3. because of the massive reach of Facebook, it will siphon branding dollars that used to be allocated to traditional one-way mass media such as TV; but in the short term magazines and newspapers will “hurt” the most, since they can’t even offer competitive mass reach any more – relative to Facebook.

Trends in Advertising by Augustine Fou Chief Digital Strategist from Dr Augustine Fou

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Thursday, November 29th, 2012 digital No Comments

TV Ad Revenues Drop 12% Online ad revenues grew 8% from 2008 to 2009

With the greater efficiencies of digital, the overall “pie” will shrink because fewer dollars are needed to achieve the same effect. In other terms — for every DOLLAR pulled out of traditional and general advertising, 20 – 50 CENTS is put back into “digital” channels and tactics. Thus the overall pie will continue to shrink while some parts grow and other parts shrink dramatically.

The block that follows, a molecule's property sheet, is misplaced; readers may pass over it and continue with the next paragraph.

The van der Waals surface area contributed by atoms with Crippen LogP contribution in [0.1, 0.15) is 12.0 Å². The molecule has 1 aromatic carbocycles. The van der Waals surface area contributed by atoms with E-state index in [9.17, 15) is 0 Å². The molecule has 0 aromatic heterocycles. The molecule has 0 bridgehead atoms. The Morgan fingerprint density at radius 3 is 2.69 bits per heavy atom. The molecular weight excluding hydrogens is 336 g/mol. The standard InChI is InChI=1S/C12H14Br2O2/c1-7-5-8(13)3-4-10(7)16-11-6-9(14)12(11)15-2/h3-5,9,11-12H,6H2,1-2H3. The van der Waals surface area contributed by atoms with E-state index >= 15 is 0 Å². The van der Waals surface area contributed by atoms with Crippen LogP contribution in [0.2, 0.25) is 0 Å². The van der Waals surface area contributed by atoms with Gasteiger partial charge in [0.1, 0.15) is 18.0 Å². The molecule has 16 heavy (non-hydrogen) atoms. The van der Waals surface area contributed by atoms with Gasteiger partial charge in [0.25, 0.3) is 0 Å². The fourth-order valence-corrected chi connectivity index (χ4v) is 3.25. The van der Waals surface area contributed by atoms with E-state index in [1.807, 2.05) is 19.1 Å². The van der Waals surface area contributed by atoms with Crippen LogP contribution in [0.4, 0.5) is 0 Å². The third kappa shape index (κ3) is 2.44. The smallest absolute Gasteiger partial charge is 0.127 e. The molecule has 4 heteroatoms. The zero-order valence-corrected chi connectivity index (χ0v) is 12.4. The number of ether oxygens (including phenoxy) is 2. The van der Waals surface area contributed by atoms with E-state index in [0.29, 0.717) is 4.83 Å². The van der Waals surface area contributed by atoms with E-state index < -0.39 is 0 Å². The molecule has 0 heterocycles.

Source: http://www.marketingcharts.com/print/magazine-ad-revenues-pages-fall-in-q1-2010-12574

Ad pages also declined in Q1 2010 compared to Q1 2009, falling 9.4%, according to the Publishers Information Bureau (PIB).

Source: http://www.marketingcharts.com/television/tv-ad-revenues-drop-12-12613/yankeegroup-media-averages-apr-2010jpg/

Total US TV and online advertising revenues dropped 12% in 2009, although online revenues independently grew, according to research from The Yankee Group.

TV Revenue Decline Worse than Expected
In 2009, the total US TV and online advertising market totaled $67 billion, compared to $77 billion in 2008. TV advertising, by far the largest portion of this combined market, was hit especially hard by reductions in spending during 2009.